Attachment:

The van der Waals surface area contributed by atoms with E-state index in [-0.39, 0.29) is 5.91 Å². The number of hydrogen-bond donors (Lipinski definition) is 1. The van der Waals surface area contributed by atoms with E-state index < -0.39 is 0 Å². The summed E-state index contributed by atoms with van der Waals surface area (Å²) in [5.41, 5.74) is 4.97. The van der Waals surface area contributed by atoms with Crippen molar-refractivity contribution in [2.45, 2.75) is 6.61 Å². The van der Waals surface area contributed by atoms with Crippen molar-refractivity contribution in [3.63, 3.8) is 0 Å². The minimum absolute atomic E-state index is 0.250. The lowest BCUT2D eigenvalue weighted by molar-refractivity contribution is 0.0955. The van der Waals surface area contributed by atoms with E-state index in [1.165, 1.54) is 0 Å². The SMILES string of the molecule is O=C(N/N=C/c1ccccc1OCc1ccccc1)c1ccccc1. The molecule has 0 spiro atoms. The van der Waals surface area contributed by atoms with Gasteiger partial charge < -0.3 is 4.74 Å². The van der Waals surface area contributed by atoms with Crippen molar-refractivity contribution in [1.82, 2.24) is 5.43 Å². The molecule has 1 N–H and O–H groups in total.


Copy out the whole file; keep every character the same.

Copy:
The van der Waals surface area contributed by atoms with E-state index in [-0.39, 0.29) is 5.91 Å². The number of hydrogen-bond donors (Lipinski definition) is 1. The van der Waals surface area contributed by atoms with E-state index < -0.39 is 0 Å². The summed E-state index contributed by atoms with van der Waals surface area (Å²) in [5.41, 5.74) is 4.97. The van der Waals surface area contributed by atoms with Crippen molar-refractivity contribution in [2.45, 2.75) is 6.61 Å². The van der Waals surface area contributed by atoms with Crippen molar-refractivity contribution in [3.63, 3.8) is 0 Å². The minimum absolute atomic E-state index is 0.250. The lowest BCUT2D eigenvalue weighted by molar-refractivity contribution is 0.0955. The van der Waals surface area contributed by atoms with E-state index in [1.165, 1.54) is 0 Å². The SMILES string of the molecule is O=C(N/N=C/c1ccccc1OCc1ccccc1)c1ccccc1. The molecule has 0 spiro atoms. The van der Waals surface area contributed by atoms with Gasteiger partial charge < -0.3 is 4.74 Å². The van der Waals surface area contributed by atoms with Crippen molar-refractivity contribution in [1.82, 2.24) is 5.43 Å². The molecule has 1 N–H and O–H groups in total.